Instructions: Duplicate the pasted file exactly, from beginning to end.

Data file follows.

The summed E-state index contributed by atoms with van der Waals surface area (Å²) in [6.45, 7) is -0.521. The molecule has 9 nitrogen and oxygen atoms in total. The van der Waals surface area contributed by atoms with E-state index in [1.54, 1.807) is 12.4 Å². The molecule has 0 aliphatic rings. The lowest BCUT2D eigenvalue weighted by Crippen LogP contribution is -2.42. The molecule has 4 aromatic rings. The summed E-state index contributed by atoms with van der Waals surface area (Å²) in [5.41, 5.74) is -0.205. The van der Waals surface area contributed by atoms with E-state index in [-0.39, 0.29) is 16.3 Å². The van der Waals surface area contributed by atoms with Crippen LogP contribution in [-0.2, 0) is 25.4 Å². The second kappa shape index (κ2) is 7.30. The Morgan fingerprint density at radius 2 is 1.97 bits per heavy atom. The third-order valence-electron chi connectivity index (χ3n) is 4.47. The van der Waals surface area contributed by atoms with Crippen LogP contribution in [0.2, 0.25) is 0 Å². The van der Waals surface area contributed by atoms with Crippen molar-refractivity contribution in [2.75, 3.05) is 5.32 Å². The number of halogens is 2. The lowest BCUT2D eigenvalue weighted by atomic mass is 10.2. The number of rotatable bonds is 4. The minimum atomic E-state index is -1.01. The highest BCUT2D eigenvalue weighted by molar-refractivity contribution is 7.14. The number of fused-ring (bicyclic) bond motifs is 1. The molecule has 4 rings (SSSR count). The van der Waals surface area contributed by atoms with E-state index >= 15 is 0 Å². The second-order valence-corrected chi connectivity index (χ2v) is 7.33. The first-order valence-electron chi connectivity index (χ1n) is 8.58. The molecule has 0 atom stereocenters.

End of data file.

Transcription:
The summed E-state index contributed by atoms with van der Waals surface area (Å²) in [6.45, 7) is -0.521. The molecule has 9 nitrogen and oxygen atoms in total. The van der Waals surface area contributed by atoms with E-state index in [1.54, 1.807) is 12.4 Å². The molecule has 0 aliphatic rings. The lowest BCUT2D eigenvalue weighted by Crippen LogP contribution is -2.42. The molecule has 4 aromatic rings. The summed E-state index contributed by atoms with van der Waals surface area (Å²) in [5.41, 5.74) is -0.205. The van der Waals surface area contributed by atoms with E-state index in [-0.39, 0.29) is 16.3 Å². The van der Waals surface area contributed by atoms with Crippen LogP contribution in [-0.2, 0) is 25.4 Å². The second kappa shape index (κ2) is 7.30. The Morgan fingerprint density at radius 2 is 1.97 bits per heavy atom. The third-order valence-electron chi connectivity index (χ3n) is 4.47. The van der Waals surface area contributed by atoms with Crippen LogP contribution in [0.2, 0.25) is 0 Å². The van der Waals surface area contributed by atoms with Crippen molar-refractivity contribution in [2.75, 3.05) is 5.32 Å². The number of halogens is 2. The lowest BCUT2D eigenvalue weighted by atomic mass is 10.2. The number of rotatable bonds is 4. The minimum atomic E-state index is -1.01. The highest BCUT2D eigenvalue weighted by molar-refractivity contribution is 7.14. The number of fused-ring (bicyclic) bond motifs is 1. The molecule has 4 rings (SSSR count). The van der Waals surface area contributed by atoms with E-state index >= 15 is 0 Å². The second-order valence-corrected chi connectivity index (χ2v) is 7.33. The first-order valence-electron chi connectivity index (χ1n) is 8.58. The molecule has 0 atom stereocenters.